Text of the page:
Dr Ding Ding

Australian Award for University Teaching - Citation for Outstanding Contribution to Student Learning
Research School of Finance, Actuarial Studies and Statistics
ANU College of Business and Economics

Since her first teaching appointment in 2015, Dr Ding Ding has been on a mission to transform her students into tomorrow's leaders of business, economics and society. As a teacher of compulsory undergraduate and graduate finance courses, she specialises in large-class teaching of student cohorts up to 400.

Ding Ding's teaching skills were tested in early 2017 when, through necessity, she became the first lecturer at ANU to teach a regular class in the university's concert hall. In the face of what was a significant challenge, she relished the opportunity to expand her teaching repertoire and leverage on her creativity and adaptability. In doing so, she displayed leadership and courage beyond her experience level, and became a beacon for other teachers to follow into uncharted waters. Prior to this, her strategic introduction and use of PollEverywhere had had a synergistic effect on her colleagues, with many of them implementing the technology into their own teaching. As a result, it was adopted for campus-wide deployment.

In recognition of her dedication and talent, Ding Ding was awarded the ANU Vice-Chancellor's Citation for Outstanding Contribution to Student Learning (Early Career) in 2018, after winning the ANU College of Business and Economics (CBE) version of the award in 2017.

In 2018 Ding Ding was a recipient of an Australian Award for University Teaching - Citation for Outstanding Contribution to Student Learning.


Q: What motivates and inspires you in your teaching?

While my goal is to help our students transform into tomorrow's leaders and realise their full potential, their trials and successes also inspire my continued growth as an educator. One story that particularly moved me involved a student whose life course changed after taking a class with me. I taught this student in 2017, and after the marks came out, she came to my office and presented me with a handwritten, nine-page letter. For the first two years of this students' studies, a lack of interest in Finance had resulted in her either failing, or merely passing classes - she had been pushed into the Bachelor of Finance degree by her parents. After coming to my classes, and engaging in random chats with me, she recalled that 'an intense interest was sparked,' and she ended up obtaining a High Distinction in the class. She told me that she I had single-handedly changed the course of her future career path, and she went on to do well in her remaining courses, often coming back to consult with me. She is now starting a Masters' degree with us in CBE, and I continue to mentor her progress. At the end of the day, stories like this really remind me that students are my inspiration. I may not be able to change the world, but I am grateful that I can help to shape the successes of my students.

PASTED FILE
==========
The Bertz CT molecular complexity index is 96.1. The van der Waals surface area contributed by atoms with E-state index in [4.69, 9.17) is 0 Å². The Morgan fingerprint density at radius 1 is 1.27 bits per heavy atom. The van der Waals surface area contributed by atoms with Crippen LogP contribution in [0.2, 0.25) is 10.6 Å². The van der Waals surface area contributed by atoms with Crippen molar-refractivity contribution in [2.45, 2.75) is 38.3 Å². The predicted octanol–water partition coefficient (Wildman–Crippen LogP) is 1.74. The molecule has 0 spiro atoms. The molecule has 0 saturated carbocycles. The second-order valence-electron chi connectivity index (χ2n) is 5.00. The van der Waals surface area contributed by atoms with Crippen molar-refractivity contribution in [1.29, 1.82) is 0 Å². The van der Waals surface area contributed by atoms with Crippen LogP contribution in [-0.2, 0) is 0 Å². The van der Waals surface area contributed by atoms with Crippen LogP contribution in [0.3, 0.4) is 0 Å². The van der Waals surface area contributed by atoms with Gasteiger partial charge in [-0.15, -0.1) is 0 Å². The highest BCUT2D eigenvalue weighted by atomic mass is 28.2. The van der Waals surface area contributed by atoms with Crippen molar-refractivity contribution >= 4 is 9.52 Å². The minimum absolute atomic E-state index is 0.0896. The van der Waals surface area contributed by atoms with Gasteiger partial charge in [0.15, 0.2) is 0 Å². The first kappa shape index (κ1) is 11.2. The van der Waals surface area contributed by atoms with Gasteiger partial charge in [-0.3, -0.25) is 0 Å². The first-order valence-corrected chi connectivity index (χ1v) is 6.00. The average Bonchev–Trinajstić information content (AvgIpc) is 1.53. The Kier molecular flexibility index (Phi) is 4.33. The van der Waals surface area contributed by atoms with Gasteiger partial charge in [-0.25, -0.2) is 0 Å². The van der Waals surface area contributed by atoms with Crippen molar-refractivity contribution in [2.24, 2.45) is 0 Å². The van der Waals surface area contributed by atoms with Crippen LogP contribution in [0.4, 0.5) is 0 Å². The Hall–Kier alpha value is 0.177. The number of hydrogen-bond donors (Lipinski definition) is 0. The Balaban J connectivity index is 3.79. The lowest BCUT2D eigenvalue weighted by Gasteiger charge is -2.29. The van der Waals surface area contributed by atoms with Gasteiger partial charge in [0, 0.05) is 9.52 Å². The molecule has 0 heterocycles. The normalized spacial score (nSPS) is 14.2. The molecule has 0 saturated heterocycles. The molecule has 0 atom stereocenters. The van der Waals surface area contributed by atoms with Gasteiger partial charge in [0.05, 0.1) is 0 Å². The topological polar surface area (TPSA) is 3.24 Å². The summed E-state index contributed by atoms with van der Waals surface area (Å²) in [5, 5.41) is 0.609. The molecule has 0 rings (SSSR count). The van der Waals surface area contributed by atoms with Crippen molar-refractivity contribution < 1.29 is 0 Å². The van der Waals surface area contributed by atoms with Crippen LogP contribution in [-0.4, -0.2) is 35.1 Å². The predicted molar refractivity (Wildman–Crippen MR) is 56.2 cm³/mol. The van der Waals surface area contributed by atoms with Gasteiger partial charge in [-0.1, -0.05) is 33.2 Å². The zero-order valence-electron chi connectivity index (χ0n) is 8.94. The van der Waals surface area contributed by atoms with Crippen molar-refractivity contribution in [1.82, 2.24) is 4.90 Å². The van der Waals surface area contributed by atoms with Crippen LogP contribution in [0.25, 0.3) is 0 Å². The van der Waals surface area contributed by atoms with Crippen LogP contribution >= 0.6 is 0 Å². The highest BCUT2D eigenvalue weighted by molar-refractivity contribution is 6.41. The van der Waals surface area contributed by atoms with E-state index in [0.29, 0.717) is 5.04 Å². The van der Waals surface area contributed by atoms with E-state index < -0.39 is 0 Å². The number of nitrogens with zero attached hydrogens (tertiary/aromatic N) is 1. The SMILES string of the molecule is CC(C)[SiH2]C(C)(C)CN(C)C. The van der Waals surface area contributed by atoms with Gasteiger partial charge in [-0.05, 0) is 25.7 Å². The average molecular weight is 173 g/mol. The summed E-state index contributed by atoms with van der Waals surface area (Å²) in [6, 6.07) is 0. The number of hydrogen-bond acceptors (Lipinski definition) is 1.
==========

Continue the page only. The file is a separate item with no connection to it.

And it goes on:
Q: What do you enjoy most about being a teacher?

I love Finance, and teaching is a great platform for me to share this enthusiasm with a wider audience. I am very fortunate to be able to do what I love, every day! It's wonderful to see curiosity and joy brimming in the eyes of my students when I am teaching, and to talk to them in class and in consultations when they are eager to know more. An academic generally enjoys sharing intellectually, and initiating interest in my students is gratifying.   

Q: How do you motivate, inspire and engage your students in and out of the classroom?

What has worked for me is taking the perspective of the students, getting to know them, and helping them to achieve their potential - whether they are consciously aware of their potential or not, I need to wake them up! In doing this, I use a variety of techniques and approaches to connect to them while delivering course content. Most students confess that my course content is packed and challenging, yet they are happy to study and ask for more extensions outside of classes because they find the material to be interesting and practical.

Q: What qualities do you need to be an outstanding teacher in higher education?

I am still working on improving! Compassion and humility work well, and it really helps when you have excellent role models to look up to.

Q: What are the ongoing challenges in developing your teaching practices?

Every cohort is different in its own learning style and class dynamic. I often need to adapt myself to a new cohort of students and adjust the content and approach accordingly. There is a fair bit of operational risk as well, as I have always been given a completely new classroom every time I have taught. This has meant that I am always needing to think of new strategies to engage my students and keep them interested. It can be tough to balance long hours, voluminous content, and an engaged student cohort. Frequently responding to circumstances that are outside my control has challenged my creativity, which has been both stressful and gratifying at the same time.

Q: Tell us about an approach you have taken in the classroom of which you've been proud.

Using PollEverywhere to engage with students, and helping to make it a staple resource for my colleagues!

If the VC asked you how you would change teaching and learning at the ANU, what would you tell him?

Less rules to allow our creativity to prosper. The new Kambri precinct is very exciting, and even though I have my own office within CBE, while touring the new teaching facilities I have an urge to take my laptop and work in the scattered sitting areas. The learning environment at ANU is becoming better and better!